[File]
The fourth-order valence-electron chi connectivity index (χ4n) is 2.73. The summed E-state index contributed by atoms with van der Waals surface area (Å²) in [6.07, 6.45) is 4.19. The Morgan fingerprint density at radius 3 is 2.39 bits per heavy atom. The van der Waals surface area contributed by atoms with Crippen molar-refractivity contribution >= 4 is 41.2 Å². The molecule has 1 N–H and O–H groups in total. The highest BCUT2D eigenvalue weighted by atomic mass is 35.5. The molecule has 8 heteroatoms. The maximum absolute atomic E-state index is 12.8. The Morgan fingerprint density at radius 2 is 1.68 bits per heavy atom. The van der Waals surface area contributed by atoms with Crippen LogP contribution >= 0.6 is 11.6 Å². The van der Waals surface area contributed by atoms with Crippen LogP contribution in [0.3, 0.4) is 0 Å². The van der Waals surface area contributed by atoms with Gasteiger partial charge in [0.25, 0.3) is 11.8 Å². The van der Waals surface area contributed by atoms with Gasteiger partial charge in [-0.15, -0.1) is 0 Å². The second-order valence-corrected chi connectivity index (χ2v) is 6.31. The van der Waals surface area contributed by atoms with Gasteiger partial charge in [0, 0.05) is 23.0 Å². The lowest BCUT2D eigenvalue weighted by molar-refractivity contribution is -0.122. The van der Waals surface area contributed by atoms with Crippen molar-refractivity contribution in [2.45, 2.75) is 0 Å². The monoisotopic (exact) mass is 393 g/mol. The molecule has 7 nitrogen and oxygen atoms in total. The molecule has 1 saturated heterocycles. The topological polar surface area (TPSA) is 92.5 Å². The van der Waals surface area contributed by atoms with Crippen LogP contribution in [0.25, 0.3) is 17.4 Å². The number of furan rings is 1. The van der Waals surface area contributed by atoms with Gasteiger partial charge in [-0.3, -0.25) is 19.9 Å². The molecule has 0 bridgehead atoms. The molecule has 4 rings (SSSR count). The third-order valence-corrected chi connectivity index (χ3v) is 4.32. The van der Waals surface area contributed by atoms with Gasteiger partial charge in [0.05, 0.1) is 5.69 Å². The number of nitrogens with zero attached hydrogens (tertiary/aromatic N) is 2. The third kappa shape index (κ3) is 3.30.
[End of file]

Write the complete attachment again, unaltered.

The fourth-order valence-electron chi connectivity index (χ4n) is 2.73. The summed E-state index contributed by atoms with van der Waals surface area (Å²) in [6.07, 6.45) is 4.19. The Morgan fingerprint density at radius 3 is 2.39 bits per heavy atom. The van der Waals surface area contributed by atoms with Crippen molar-refractivity contribution >= 4 is 41.2 Å². The molecule has 1 N–H and O–H groups in total. The highest BCUT2D eigenvalue weighted by atomic mass is 35.5. The molecule has 8 heteroatoms. The maximum absolute atomic E-state index is 12.8. The Morgan fingerprint density at radius 2 is 1.68 bits per heavy atom. The van der Waals surface area contributed by atoms with Crippen LogP contribution >= 0.6 is 11.6 Å². The van der Waals surface area contributed by atoms with Crippen LogP contribution in [0.3, 0.4) is 0 Å². The van der Waals surface area contributed by atoms with Gasteiger partial charge in [0.25, 0.3) is 11.8 Å². The van der Waals surface area contributed by atoms with Gasteiger partial charge in [-0.15, -0.1) is 0 Å². The second-order valence-corrected chi connectivity index (χ2v) is 6.31. The van der Waals surface area contributed by atoms with Gasteiger partial charge in [0, 0.05) is 23.0 Å². The lowest BCUT2D eigenvalue weighted by molar-refractivity contribution is -0.122. The van der Waals surface area contributed by atoms with Crippen molar-refractivity contribution in [2.45, 2.75) is 0 Å². The monoisotopic (exact) mass is 393 g/mol. The molecule has 7 nitrogen and oxygen atoms in total. The molecule has 1 saturated heterocycles. The topological polar surface area (TPSA) is 92.5 Å². The van der Waals surface area contributed by atoms with Crippen LogP contribution in [0.25, 0.3) is 17.4 Å². The number of furan rings is 1. The van der Waals surface area contributed by atoms with Gasteiger partial charge in [-0.3, -0.25) is 19.9 Å². The molecule has 0 bridgehead atoms. The molecule has 4 rings (SSSR count). The third-order valence-corrected chi connectivity index (χ3v) is 4.32. The van der Waals surface area contributed by atoms with Gasteiger partial charge in [0.05, 0.1) is 5.69 Å². The number of nitrogens with zero attached hydrogens (tertiary/aromatic N) is 2. The third kappa shape index (κ3) is 3.30.